Busking is the New Normal

Over the past Spring in New York, I spent time busking in Central Park with some old friends, many of whom I haven’t played with in years. This is somewhat of a full circle for me, having clocked up many hours in the park through my first year in NY, busking to cover my rent. And, well, here we are again. It goes without saying that performance opportunities this year have been as scarce as toilet paper in a pandemic supermarket, but I can’t tell you how much joy I got from playing for people again—people appreciative to hear music in a city all but dried up.

Those first days I spent busking in the parks and subways feel like a lifetime ago. The busking world was a world unto itself, with its own hierarchy and ground rules. For example, there was a busking hot spot in Central Park near the zoo which was was great for foot traffic. It was so desired, that musicians used to sleep on the park bench the night before, to lay claim for their band the next morning.

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And to the extreme: fist fights would sometimes break out over who had a certain spot. I once even had a colleague go to hospital with a broken jaw. Yes indeed, the busking world is no place for the weak-stomached.

But in all fairness, most of my busking time was fun, positive, and a good way to brush arms with celebrities. Like the time Owen Wilson dropped a $20 while riding by on his bike, or Alec Baldwin tipped us walking by dressed down in his sweatsuit on what I assume was a morning walk (or a walk of shame?), or the time Keith Jarrett sat and listened for about 20 minutes before coming up and complimenting us on our music.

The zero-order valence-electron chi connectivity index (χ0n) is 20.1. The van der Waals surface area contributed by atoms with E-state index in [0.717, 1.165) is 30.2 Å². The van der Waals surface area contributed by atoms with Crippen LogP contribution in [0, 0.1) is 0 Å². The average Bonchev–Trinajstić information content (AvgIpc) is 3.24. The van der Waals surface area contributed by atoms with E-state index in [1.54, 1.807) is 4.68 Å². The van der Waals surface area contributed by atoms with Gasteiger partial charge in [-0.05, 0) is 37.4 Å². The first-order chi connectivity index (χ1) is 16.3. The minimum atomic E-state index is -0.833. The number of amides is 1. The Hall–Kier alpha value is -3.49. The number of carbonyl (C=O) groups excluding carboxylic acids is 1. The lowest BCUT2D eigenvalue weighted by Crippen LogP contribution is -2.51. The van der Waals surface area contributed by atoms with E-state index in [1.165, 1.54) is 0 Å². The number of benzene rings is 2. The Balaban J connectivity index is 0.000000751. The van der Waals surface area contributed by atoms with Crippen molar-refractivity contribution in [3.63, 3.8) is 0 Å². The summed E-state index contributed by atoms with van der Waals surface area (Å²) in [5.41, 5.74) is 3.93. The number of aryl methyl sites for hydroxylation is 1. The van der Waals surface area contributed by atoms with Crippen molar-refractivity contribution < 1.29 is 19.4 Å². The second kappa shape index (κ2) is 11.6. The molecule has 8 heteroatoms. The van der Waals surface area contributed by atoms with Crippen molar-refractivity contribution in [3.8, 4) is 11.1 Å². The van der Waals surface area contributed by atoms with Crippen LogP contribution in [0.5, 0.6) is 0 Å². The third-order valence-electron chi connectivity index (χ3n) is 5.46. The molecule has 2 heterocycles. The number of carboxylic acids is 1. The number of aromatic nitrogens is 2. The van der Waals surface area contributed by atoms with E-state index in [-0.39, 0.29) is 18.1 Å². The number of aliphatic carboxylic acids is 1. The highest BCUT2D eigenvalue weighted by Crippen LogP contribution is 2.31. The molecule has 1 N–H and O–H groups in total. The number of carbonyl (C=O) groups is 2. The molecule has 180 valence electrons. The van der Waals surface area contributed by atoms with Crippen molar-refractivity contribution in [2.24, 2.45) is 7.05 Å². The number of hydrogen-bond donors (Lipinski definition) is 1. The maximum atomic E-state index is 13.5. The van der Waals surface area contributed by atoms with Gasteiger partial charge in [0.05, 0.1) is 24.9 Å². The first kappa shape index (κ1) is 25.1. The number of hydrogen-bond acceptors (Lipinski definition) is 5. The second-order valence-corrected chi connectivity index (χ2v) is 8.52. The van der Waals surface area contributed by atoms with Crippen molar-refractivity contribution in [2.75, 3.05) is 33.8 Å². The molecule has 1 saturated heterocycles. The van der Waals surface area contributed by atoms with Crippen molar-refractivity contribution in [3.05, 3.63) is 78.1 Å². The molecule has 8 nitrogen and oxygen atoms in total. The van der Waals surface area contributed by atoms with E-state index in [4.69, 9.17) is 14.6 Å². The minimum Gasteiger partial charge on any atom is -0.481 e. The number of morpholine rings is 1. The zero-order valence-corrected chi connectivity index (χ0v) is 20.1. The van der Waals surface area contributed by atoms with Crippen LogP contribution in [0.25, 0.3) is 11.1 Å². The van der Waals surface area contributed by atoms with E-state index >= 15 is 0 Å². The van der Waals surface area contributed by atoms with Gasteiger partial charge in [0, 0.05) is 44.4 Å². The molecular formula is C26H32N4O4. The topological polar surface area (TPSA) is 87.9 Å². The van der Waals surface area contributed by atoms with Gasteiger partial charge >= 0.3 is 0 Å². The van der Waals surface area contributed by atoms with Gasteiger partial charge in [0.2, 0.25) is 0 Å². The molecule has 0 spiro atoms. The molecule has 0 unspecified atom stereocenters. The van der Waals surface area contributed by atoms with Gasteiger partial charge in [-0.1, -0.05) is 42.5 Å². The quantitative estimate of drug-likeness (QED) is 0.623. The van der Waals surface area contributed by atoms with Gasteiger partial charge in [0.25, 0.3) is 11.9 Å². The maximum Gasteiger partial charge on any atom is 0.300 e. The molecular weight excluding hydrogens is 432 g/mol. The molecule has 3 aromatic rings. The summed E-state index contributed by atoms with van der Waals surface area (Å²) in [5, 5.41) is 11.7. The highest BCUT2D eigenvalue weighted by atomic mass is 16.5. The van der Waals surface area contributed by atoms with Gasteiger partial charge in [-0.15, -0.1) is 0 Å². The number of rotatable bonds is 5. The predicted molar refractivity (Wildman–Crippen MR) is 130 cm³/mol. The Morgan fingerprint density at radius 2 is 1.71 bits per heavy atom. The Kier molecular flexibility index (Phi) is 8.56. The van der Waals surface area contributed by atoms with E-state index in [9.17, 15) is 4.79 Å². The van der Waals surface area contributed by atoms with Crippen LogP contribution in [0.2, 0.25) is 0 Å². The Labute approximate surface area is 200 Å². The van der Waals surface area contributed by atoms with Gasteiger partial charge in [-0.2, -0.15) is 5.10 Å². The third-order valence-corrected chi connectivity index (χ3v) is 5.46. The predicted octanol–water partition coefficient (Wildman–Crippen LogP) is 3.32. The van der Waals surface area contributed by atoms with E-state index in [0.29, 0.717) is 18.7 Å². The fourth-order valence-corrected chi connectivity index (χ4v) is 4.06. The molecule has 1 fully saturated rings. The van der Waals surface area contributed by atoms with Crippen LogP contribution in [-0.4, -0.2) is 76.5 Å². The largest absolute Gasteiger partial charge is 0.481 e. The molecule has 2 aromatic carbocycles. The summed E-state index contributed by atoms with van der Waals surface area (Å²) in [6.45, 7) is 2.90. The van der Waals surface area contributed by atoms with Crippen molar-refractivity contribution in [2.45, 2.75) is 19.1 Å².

But those were the good old days. In 2020 and beyond, times are tougher for everyone, so we performers on the street need to up our game to vie for those much needed tips. Just playing great ain’t gonna cut it anymore. Too many cats are out there looking to hustle those elusive dollars. So I’ve listed a little “how to” guide to take your busking hustle to the next level:

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1. It’s no secret: people love animals. And having a dog with you while you play helps garner attention and some extra tip dollars. “But Professor,” I hear you ask, “I don’t have a dog, and pets are financial commitments!” Well, I never said your animal companion had to be alive. Send me an email, and I’ll give you some reliable taxidermy stores. Plonk ol’ Sawdust Fido next to you while you play a ballad and there won’t be a dry eye out there. And the occasional kick while you play will give the illusion that your stuffed buddy is merely sleeping. (Side note: yes, people also love kids, but I don’t recommend doing this with children. People WILL call the police).

2. Make sure you busk on a crowded train during peak hour. There is nothing New Yorkers love more on their way to work after a bad night of sleep than high notes on a clarinet over a bad backing track. And make sure as you pass the hat around that you bump as many people as possible to make sure they notice you.medieval musicians Feede ye Kittye

3. Having an infirmity is a useful tool for garnering some sympathy bucks from your audience. But do it tastefully and with moderation. If, for example, you feigned blindness, this would be disrespectful to those who are actually impaired. But as a compromise, try wearing an eyepatch. (I think that’s safe from offending any fringe groups: In my 12 years in NY, I’ve once run into a pirate.)

So, until those elusive days of the humble gig return, you can find me in Central Park, humbly sharing my gift and my love of music with the causal ear of the passing public.

But don’t try to take my spot—or I WILL sic my stuffed dead dog on you.

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